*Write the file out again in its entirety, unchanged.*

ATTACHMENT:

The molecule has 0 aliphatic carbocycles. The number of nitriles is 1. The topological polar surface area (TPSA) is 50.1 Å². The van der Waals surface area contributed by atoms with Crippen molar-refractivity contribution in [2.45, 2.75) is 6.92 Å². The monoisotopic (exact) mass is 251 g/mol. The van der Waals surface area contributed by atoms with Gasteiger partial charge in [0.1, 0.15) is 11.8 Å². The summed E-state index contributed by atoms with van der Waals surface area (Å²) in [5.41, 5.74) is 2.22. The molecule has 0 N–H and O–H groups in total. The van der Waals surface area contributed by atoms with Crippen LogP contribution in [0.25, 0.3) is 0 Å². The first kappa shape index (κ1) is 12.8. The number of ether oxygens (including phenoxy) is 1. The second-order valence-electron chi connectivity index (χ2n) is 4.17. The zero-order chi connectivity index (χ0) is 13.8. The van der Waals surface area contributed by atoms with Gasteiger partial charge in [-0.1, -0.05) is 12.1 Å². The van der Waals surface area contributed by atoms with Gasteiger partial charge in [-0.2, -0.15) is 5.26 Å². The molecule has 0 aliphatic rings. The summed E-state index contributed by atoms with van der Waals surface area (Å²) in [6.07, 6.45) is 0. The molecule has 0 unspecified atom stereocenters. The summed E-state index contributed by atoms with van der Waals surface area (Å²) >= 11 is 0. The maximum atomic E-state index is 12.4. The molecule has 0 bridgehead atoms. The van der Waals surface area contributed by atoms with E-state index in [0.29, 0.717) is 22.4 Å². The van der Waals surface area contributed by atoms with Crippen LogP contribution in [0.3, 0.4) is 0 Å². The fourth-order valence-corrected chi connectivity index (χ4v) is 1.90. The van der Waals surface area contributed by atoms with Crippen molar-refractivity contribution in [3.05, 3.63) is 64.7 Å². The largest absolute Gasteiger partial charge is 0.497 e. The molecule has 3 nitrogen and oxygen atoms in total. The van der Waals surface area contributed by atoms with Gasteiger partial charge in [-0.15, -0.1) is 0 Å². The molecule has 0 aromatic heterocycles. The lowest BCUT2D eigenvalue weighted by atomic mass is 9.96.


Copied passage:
The molecule has 0 aliphatic carbocycles. The number of nitriles is 1. The topological polar surface area (TPSA) is 50.1 Å². The van der Waals surface area contributed by atoms with Crippen molar-refractivity contribution in [2.45, 2.75) is 6.92 Å². The monoisotopic (exact) mass is 251 g/mol. The van der Waals surface area contributed by atoms with Gasteiger partial charge in [0.1, 0.15) is 11.8 Å². The summed E-state index contributed by atoms with van der Waals surface area (Å²) in [5.41, 5.74) is 2.22. The molecule has 0 N–H and O–H groups in total. The van der Waals surface area contributed by atoms with Crippen LogP contribution in [0.25, 0.3) is 0 Å². The first kappa shape index (κ1) is 12.8. The number of ether oxygens (including phenoxy) is 1. The second-order valence-electron chi connectivity index (χ2n) is 4.17. The zero-order chi connectivity index (χ0) is 13.8. The van der Waals surface area contributed by atoms with Gasteiger partial charge in [-0.1, -0.05) is 12.1 Å². The van der Waals surface area contributed by atoms with Gasteiger partial charge in [-0.2, -0.15) is 5.26 Å². The molecule has 0 aliphatic rings. The summed E-state index contributed by atoms with van der Waals surface area (Å²) in [6.07, 6.45) is 0. The molecule has 0 unspecified atom stereocenters. The summed E-state index contributed by atoms with van der Waals surface area (Å²) >= 11 is 0. The maximum atomic E-state index is 12.4. The molecule has 0 bridgehead atoms. The van der Waals surface area contributed by atoms with E-state index in [0.29, 0.717) is 22.4 Å². The van der Waals surface area contributed by atoms with Crippen LogP contribution in [0.3, 0.4) is 0 Å². The fourth-order valence-corrected chi connectivity index (χ4v) is 1.90. The van der Waals surface area contributed by atoms with Crippen molar-refractivity contribution in [3.05, 3.63) is 64.7 Å². The largest absolute Gasteiger partial charge is 0.497 e. The molecule has 3 nitrogen and oxygen atoms in total. The van der Waals surface area contributed by atoms with Gasteiger partial charge in [-0.15, -0.1) is 0 Å². The molecule has 0 aromatic heterocycles. The lowest BCUT2D eigenvalue weighted by atomic mass is 9.96.